So how contaminated are those waiting room magazines?
In one Norwegian study*, the front pages of glossy, popular magazines were collected from the waiting rooms of 11 general practice surgeries and investigated for bacterial contamination. Magazines were collected towards the end of the surgery day, and from the top of horizontal piles in an effort to select those most likely to be contaminated with viable bacteria. The age of the magazines ranged from 2-9 months at the time of collection. (Doctors please note: If you still have 9-month old magazines lying around in your waiting room, it’s well past time to toss them into the recycling bin. But you might want to don gloves to do so . . .)
This study’s results were definitely cringe-worthy. All magazine surfaces were contaminated with bacteria, including colonies of Staphylococcus aureus (a common cause of skin infections like boils and respiratory diseases like sinusitis).
As Association for Professionals in Infection Control and Epidemiology spokeswoman Pat Rosenbaum RN warned:
“These are the same kind of things you could pick up in any general public area, especially if you’re not following good precautionary measures like hand washing. They are all around us, particularly in places in highly populated areas like waiting rooms, buses, and trains.”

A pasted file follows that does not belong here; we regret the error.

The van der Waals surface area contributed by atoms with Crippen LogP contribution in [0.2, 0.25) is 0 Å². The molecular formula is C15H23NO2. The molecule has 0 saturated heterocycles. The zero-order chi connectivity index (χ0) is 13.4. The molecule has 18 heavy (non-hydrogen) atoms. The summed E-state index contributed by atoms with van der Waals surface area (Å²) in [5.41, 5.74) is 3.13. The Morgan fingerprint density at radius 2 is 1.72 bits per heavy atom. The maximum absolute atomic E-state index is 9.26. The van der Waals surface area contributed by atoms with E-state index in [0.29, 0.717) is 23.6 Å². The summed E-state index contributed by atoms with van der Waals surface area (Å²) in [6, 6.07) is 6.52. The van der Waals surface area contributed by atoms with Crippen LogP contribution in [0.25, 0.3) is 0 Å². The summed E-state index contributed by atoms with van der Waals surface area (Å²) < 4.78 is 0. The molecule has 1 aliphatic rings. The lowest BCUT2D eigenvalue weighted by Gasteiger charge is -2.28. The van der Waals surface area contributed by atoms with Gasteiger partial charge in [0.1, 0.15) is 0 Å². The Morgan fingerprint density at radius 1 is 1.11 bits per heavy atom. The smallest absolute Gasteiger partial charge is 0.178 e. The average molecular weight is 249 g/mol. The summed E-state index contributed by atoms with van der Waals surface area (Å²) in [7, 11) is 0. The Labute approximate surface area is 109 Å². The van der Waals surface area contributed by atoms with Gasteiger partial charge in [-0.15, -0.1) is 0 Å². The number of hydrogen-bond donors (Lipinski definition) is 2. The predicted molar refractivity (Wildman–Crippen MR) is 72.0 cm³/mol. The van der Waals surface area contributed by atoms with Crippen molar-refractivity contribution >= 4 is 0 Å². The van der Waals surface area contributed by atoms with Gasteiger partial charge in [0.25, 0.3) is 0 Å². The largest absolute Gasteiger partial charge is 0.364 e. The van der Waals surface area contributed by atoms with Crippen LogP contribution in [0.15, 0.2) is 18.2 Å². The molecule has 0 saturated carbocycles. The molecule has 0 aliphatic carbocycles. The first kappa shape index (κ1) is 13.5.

Another study in 2007 found that when objects in a hotel room – light switches, telephones, etc. – were contaminated with a cold virus, 60 percent of healthy volunteers picked up the virus when they touched one of the objects one hour later. Eighteen hours later, that transmission rate was cut in half.**
As Pat Rosenbaum adds:
“We cannot keep everything clean, but what we can do is keep our hands clean.
“The most important thing to remember for children, adults – anyone – it’s touching something and bringing your hand back to your face, like rubbing your eyes or face, or putting your hands in your mouth.
“The less you touch, the better. As long as you clean your hands before you touch your face, you’re doing a good deed in preventing virus transmission.”